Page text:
Sunday, May 17, 2015
But this weird?
(Image: Three rocks [left] and fine-grained dust [right] from Wild 2. Credit: R. Ogliore & Z. Gainsforth.)
Geophysicist Ryan Ogliore, of the University of Hawai`i Institute of Geophysics and Planetology, looked into the comet Wild 2, and found a bizarre assemblage of materials.
“The comet's nucleus today is made up of small rocks and ice, separated by fractions of an inch, that originally formed billions of miles apart. Some rocks have seen temperatures above 2500 degrees Fahrenheit, but adjacent ice has been kept close to absolute zero for billions of years. Every tiny grain we look at has its own fascinating story to tell.”
Here is the University of Hawai`i press release on their findings.
Ogliore and his team studied samples from the comet that were collected by the NASA Stardust mission. Wild 2 is a comet that used to travel outside Neptune’s orbit, but was diverted to nearer Earth’s orbit in 1974, when it got too close to Jupiter’s gravitational zone.
The team’s findings were printed in the journal Geochimica et Cosmochimica Acta. The citation: Ogliore, R.C., Nagashima, K., Huss, G.R., Westphal, A.J., Gainsforth, Z., Butterworth, A.L., Oxygen Isotopic Composition of coarse- and fine-grained material from Comet 81P/Wild 2, Geochimica et Cosmochimica Acta (2015), doi: http://dx.doi.org/10.1016/j.gca.2015.04.028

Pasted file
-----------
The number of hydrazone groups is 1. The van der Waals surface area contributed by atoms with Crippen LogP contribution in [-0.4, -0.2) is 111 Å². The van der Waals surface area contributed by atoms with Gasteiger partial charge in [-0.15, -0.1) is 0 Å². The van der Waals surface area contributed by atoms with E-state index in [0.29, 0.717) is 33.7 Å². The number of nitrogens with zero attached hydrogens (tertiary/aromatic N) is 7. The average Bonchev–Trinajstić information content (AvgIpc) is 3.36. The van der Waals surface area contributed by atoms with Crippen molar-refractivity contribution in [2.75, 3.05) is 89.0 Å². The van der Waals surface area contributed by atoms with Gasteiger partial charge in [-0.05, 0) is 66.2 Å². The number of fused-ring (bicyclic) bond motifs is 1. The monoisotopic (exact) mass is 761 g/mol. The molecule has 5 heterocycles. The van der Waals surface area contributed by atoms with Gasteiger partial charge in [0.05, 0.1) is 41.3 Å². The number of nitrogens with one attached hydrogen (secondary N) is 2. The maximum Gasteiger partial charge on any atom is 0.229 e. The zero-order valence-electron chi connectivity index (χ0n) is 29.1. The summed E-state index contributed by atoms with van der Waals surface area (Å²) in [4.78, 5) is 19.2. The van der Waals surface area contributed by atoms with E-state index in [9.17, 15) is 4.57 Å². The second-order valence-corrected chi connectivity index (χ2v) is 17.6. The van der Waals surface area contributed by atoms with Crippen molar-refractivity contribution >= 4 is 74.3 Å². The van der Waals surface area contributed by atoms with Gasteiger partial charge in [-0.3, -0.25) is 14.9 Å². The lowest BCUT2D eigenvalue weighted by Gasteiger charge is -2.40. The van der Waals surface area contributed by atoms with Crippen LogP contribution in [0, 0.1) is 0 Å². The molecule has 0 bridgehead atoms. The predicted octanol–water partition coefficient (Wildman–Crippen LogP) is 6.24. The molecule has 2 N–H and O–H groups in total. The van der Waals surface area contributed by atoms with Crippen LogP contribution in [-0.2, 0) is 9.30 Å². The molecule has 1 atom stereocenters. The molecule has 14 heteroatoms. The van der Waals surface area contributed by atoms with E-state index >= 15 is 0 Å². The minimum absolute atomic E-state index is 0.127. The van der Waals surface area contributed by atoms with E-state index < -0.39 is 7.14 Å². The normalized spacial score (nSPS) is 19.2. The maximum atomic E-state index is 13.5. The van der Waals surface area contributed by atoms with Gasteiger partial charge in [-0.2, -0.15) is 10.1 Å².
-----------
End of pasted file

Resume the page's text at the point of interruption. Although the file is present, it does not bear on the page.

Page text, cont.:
They found both tiny dust particles and larger rock bits, but the evidence suggest that different particles were formed in vastly different places in the solar system. Some, as Ogliore said above, had at some point gotten very hot. Others have been beyond icy cold for immensely long periods of time.
Some of the larger rocks appear similar to rocks found in primitive meteorites. But the tiny dust particles, strangely for something orbiting out in Jupiter’s zone, looks like the dust that you’d expect from the inner solar system.
What could be going on?
“Does the fine-grained dust from comet Wild 2 represent a diverse sampling of many inner-solar-system objects that were transported to the outer solar system, or in fact, the raw starting materials of the solar system?” said Ogliore.
They’ll be looking into that. It may provide clues to how the Solar System developed. Wild 2 has some interesting clues for us.
“The comet, in an orbit beyond Neptune since its formation, retains an intact a record of early-Solar-System processes,” Ogliore and his team wrote.
It may be, they write, “A window into the birth of the solar system."
© Jan TenBruggencate 2015.